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EPICURE: assessing the epigenetic changes in Schistosoma mansoni developmental trajectory after in vitro treatment with serum from schistosomiasis self-cured rhesus macaques


Schistosomiasis affects millions of people, being considered a global public health problem. It is caused by schistosomes, flatworm flukes widely distributed around the world. Non-human vertebrate hosts of schistosomes are usually good models to understand the dynamics of schistosomiasis. At least 21 species of mammals have been found infected with this parasite in Africa and America. Among them, rhesus macaques are unusual schistosome hosts presenting a self-cure from an established infection and thereafter manifesting solid immunity against a challenge. It is known from the literature that prefusion of rhesus macaques infected with S. mansoni, 18 weeks after infection, recovers worms that are shrunken and pallid, with degenerative changes in intestines and reproductive organs, indicating that the development and maturation from schistosomula to adult worms was impaired. However, very little is known about how rhesus macaques are able to self-cure from the Schistosoma infection and about the effect of infected rhesus serum on S. mansoni parasites development and growth. In this context, it is known that blood-feeding S. mansoni schistosomula which were cultured in vitro with serum from self-cured rhesus macaques showed a significant reduction (approximately 50%) of schistosomula growth. On the other hand, it is known that modifications and reprograming of chromatin structure are essential for Schistosoma development. However, the epigenetic changes in chromatin (and ultimately on gene expression programs) caused by the serum from self-cured rhesus macaques related to this reduction in schistosomula growth are totally unknown. Our proposal is to evaluate the epigenetic changes on chromatin structure from schistosomula that can be responsible for the reduction on schistosomula growth after treatment with self-cured rhesus macaques' serum. Specifically, we will add rhesus serum to schistosomula in vitro cultures and perform ChIP (chromatin immunoprecipitation) followed by qPCR (quantitative real time PCR) to evaluate the changes on histone 3 trimethylated lysine 4 (H3K4me3), acetylated lysine 9 (H3K9ac), trimethylated lysine 9 (H3K9me3) and trimethylated lysine 27 (H3K27me3) that may have occurred on the genomic regions of a set of selected genes involved on schistosomula growth and metabolism. These analyses will help to understand the molecular basis of the effect of self-cured rhesus' serum on the chromatin structure of schistosomula and on target genes. This information may provide suitable Schistosoma molecular targets, and possible new therapeutic and vaccine candidates against schistosomiasis. (AU)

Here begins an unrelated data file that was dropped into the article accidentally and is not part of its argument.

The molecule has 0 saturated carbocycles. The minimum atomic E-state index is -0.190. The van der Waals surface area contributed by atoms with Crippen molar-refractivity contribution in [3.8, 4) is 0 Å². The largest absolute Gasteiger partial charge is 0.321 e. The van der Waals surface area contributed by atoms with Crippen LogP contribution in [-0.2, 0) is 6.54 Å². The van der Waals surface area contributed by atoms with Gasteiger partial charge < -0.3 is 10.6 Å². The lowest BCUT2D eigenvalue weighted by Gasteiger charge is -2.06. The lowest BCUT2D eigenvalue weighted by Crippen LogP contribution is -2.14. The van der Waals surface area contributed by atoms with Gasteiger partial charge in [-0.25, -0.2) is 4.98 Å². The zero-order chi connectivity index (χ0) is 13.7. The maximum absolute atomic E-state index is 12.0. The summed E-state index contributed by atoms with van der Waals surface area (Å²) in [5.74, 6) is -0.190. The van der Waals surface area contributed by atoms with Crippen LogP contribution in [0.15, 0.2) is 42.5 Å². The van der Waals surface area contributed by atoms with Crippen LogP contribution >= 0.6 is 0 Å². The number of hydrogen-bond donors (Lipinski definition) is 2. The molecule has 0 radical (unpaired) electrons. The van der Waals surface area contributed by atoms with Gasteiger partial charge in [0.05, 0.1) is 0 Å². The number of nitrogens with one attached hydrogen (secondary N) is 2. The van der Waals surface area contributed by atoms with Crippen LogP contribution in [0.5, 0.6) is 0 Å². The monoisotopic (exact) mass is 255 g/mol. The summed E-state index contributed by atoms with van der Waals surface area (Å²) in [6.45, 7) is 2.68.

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(References retrieved automatically from Web of Science and SciELO through information on FAPESP grants and their corresponding numbers as mentioned in the publications by the authors)
AMARAL, MURILO SENA; SANTOS, DAISY WOELLNER; PEREIRA, ADRIANA S. A.; TAHIRA, ANA CAROLINA; MALVEZZI, JOAO V. M.; MIYASATO, PATRICIA AOKI; FREITAS, RAFAELA DE PAULA; KALIL, JORGE; FAT, ELISA M. TJON KON; DE DOOD, CLAUDIA J.; et al. Rhesus macaques self-curing from a schistosome infection can display complete immunity to challenge. NATURE COMMUNICATIONS, v. 12, n. 1, . (16/10046-6, 15/06366-2, 19/09404-3, 18/15049-9, 18/18117-5, 18/23693-5)

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